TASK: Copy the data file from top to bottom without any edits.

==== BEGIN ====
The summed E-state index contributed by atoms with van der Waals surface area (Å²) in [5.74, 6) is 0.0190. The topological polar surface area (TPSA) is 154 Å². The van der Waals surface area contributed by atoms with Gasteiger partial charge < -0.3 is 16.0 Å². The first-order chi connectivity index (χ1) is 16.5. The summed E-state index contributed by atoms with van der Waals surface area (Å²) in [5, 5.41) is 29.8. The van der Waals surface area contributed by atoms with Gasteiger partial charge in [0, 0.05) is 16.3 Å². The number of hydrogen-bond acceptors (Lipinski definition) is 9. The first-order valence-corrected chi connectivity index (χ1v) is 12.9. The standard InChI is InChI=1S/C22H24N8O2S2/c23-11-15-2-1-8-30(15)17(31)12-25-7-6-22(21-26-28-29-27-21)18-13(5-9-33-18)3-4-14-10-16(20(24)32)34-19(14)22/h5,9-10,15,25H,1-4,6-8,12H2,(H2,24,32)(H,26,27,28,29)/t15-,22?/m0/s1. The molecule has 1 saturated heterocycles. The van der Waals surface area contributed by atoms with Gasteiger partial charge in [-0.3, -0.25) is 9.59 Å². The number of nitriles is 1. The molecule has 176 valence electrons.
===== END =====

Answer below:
The summed E-state index contributed by atoms with van der Waals surface area (Å²) in [5.74, 6) is 0.0190. The topological polar surface area (TPSA) is 154 Å². The van der Waals surface area contributed by atoms with Gasteiger partial charge < -0.3 is 16.0 Å². The first-order chi connectivity index (χ1) is 16.5. The summed E-state index contributed by atoms with van der Waals surface area (Å²) in [5, 5.41) is 29.8. The van der Waals surface area contributed by atoms with Gasteiger partial charge in [0, 0.05) is 16.3 Å². The number of hydrogen-bond acceptors (Lipinski definition) is 9. The first-order valence-corrected chi connectivity index (χ1v) is 12.9. The standard InChI is InChI=1S/C22H24N8O2S2/c23-11-15-2-1-8-30(15)17(31)12-25-7-6-22(21-26-28-29-27-21)18-13(5-9-33-18)3-4-14-10-16(20(24)32)34-19(14)22/h5,9-10,15,25H,1-4,6-8,12H2,(H2,24,32)(H,26,27,28,29)/t15-,22?/m0/s1. The molecule has 1 saturated heterocycles. The van der Waals surface area contributed by atoms with Gasteiger partial charge in [-0.3, -0.25) is 9.59 Å². The number of nitriles is 1. The molecule has 176 valence electrons.